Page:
3.3. Results by AKC and FCI Groups
Analyses by each of the AKC and FCI groups were next performed (Table 3). Again, many of the groups showed an increase in CHD in those living in latitudes <30°N, except for toy dogs (where the opposite was noted with a higher risk in the most northern latitudes >50°N); hounds had no variation in CHD by latitude. When there was an increased OR by season of birth, winter and spring seasons most commonly demonstrated the increased risk with a few demonstrating an autumn increase; no group demonstrated a summer increase. A few groups demonstrated an increased CHD risk in females (AKC herding, working and sporting groups and FCI sheep/cattle and pinscher groups); sighthounds had an increased risk in male dogs.
|The reference groups were male, latitude 50°N, and summer.|
The values for statistically significant variables are in bold type.
Analyses within subgroups of AKC and FCI groups (Supplemental Table ) as well as the most common 25 breeds in the data set (Supplemental Table ) were also performed. Here again, similar findings are as seen for individual AKC and FCI groups. The detailed ORs of CHD for all dogs with > 1000 as well as all dogs with and a CHD prevalence of >15% (the median value) are given in Supplemental Table .
3.4. Severity and Laterality of CHD
For those dogs with CHD, severity of the CHD was analyzed (Table 4). Severe CHD (score of 7) was more common in those with bilateral involvement, AKC groups of herding and working dogs, FCI groups of pinscher and sheep/cattle dogs, those living in the most southern latitudes (<30°N), and those born in spring. Males had a slightly higher proportion of severe CHD. Regarding unilateral or bilateral involvement, bilateral disease was most prevalent in terriers and least prevalent in hybrid dogs within AKC groups (Figure 2(a)); bilateral disease was most prevalent in terriers and least prevalent in sighthounds within FCI groups (Figure 2(b)).
Limitations of this study need to be acknowledged. Although we used a very large data set, it may not give the true prevalence of CHD, since it only represents the data on those dogs whose radiographs were submitted to the OFA. This predisposes to selection bias as it is not a truly random sample of the canine population . Determination of the “true” prevalence would require a prospective radiographic exam between 2 and 5 years of age of every dog consecutively born, with a population of at least 1 million. Obviously such a study is impossible to perform. The OFA data set is therefore likely the best that can be presently obtained in the North America with the possible exception of the PennHIP™.
With these limitations in mind, there are several important findings. CHD is slightly more common in females, but with a large variation, ranging from 3.36 times more frequent in female Polish Tatra Sheepdogs to 1.63 times more frequent in male Afghan Hounds (Supplemental Table ). CHD prevalence varies by breed, which was again demonstrated in this study, ranging from 77.7% in the bulldog to 0% in the Italian Greyhound. Many breeds demonstrated a mild increase in risk for CHD when born in winter and spring. CHD was unilateral in 33% of all dogs with CHC. Unilateral involvement was more common in herding/sporting dogs and they had lower hip dysplasia scores. Finally, a new finding is that the prevalence of CHD is more common in dogs living in more southern latitudes.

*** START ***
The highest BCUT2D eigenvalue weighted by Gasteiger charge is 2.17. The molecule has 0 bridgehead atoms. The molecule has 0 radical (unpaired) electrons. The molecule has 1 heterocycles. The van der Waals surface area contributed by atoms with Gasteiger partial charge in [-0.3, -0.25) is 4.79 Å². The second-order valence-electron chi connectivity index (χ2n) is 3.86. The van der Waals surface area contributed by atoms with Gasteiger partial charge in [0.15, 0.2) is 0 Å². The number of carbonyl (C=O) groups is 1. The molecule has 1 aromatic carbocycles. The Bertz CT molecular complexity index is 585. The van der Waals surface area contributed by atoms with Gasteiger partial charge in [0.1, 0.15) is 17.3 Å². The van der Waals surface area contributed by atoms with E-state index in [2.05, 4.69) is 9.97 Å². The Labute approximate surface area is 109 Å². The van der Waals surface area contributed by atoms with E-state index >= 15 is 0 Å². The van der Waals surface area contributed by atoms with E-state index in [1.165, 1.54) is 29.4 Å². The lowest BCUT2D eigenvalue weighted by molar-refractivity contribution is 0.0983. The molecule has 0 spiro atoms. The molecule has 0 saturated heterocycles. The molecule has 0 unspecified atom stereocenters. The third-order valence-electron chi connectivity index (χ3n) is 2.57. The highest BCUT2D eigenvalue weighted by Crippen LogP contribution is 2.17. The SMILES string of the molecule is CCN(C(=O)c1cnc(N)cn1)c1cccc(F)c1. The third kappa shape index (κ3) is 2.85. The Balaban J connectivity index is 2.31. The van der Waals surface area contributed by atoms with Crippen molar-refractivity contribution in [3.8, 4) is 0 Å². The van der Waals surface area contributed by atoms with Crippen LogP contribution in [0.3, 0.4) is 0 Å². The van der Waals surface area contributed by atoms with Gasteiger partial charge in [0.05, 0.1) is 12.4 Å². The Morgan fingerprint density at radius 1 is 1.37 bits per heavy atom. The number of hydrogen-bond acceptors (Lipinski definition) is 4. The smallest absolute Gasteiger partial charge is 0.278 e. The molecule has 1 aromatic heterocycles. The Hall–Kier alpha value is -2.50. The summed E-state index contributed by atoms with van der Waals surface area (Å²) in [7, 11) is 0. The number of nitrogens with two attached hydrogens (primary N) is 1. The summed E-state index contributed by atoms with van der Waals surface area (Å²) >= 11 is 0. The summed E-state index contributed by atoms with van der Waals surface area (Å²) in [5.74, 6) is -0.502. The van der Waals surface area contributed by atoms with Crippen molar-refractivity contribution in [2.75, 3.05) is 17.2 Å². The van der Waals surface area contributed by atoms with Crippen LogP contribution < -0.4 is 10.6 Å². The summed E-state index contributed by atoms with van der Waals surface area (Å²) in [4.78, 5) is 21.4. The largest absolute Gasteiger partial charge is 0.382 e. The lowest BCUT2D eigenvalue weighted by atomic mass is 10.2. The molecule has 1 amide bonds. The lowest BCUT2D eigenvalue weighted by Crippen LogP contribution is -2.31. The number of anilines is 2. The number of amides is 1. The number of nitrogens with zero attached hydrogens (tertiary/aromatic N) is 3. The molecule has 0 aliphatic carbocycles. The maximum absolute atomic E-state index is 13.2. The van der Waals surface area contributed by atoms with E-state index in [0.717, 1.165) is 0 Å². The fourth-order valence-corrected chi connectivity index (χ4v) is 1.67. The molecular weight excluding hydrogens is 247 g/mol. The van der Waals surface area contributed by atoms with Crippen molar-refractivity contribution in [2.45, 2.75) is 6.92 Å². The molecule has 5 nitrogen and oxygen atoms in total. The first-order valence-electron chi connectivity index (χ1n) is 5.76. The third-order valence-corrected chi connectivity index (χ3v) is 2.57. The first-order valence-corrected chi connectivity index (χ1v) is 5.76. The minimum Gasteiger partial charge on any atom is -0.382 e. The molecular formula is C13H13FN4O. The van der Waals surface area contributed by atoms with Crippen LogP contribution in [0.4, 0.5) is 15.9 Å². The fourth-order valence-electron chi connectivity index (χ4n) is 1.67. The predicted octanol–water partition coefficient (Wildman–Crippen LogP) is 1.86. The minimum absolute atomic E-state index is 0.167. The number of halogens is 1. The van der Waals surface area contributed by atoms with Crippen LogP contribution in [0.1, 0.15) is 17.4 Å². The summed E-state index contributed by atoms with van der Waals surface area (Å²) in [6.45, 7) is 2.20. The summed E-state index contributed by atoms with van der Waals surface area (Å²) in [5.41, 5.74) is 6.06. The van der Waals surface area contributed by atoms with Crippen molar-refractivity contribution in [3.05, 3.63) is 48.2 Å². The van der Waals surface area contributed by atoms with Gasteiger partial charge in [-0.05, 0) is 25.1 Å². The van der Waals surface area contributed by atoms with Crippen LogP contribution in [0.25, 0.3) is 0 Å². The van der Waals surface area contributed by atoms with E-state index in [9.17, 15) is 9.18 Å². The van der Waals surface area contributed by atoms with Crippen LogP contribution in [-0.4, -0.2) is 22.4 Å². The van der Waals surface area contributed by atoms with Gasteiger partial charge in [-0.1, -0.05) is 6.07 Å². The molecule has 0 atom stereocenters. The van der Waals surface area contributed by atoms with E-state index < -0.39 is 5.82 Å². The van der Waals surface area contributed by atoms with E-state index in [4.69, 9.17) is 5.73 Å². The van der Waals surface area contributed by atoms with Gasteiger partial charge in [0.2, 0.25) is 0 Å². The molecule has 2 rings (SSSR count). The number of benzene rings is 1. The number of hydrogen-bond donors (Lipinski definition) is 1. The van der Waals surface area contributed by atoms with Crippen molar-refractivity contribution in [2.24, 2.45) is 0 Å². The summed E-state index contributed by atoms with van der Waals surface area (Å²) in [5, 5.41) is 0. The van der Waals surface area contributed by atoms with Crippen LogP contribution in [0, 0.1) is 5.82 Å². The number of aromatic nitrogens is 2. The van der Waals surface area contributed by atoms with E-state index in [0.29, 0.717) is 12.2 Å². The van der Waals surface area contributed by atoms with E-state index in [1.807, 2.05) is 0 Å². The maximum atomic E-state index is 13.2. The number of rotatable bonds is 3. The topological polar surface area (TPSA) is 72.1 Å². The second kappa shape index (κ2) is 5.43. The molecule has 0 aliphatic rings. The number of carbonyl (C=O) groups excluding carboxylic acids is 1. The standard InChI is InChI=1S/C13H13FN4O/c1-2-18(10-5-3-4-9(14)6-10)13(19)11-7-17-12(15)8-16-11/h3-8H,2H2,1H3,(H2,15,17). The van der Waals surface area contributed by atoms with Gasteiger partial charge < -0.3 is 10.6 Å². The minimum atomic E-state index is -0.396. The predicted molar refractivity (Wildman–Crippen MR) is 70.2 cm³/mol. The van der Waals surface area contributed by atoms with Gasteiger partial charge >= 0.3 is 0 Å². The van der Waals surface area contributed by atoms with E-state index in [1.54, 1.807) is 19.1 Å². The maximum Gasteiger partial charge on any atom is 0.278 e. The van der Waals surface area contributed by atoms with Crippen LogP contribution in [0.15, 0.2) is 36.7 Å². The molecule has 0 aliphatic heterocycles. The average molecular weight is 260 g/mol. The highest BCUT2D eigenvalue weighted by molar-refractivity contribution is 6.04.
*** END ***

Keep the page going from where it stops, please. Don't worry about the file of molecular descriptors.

This study confirms the marked variability in CHD prevalence by breed. In France, the highest prevalence of CHD was in the Cane Corso (59.7%) and the lowest in the Siberian Husky (3.9%) . In a national Veterinary Medical Database from the entire USA , the OR of CHD was 10.2 in the Kuvasz with mixed breed dogs being the reference group. In a more recent study using the Veterinary Medical Database  the highest prevalence of CHD was 17.16% in the Newfoundland and 0.12% in the Scottish Terrier. In USA veterinary teaching hospitals, the prevalence of CHD was highest in the Rottweiler (35.4%) and lowest in the miniature schnauzer dogs (1.5%) . In a Norwegian study comprised of Newfoundland, Leonberger, Labrador Retriever, and Irish Wolfhounds (), the highest prevalence of CHD was in the Newfoundland and the lowest in the Irish Wolfhound (OR 0.22 that of the Newfoundland) . In Turkey, a study of 484 dogs from 7 different breeds revealed the highest prevalence in Doberman Pinschers (70.6%) and the lowest in Golden Retrievers (50%); the prevalence in Doberman Pinschers in this study in North America was low at 5.1%. It must be remembered that many of these studies used a different grading system than the OFA scores; however, it still confirms marked variability within breeds within each study.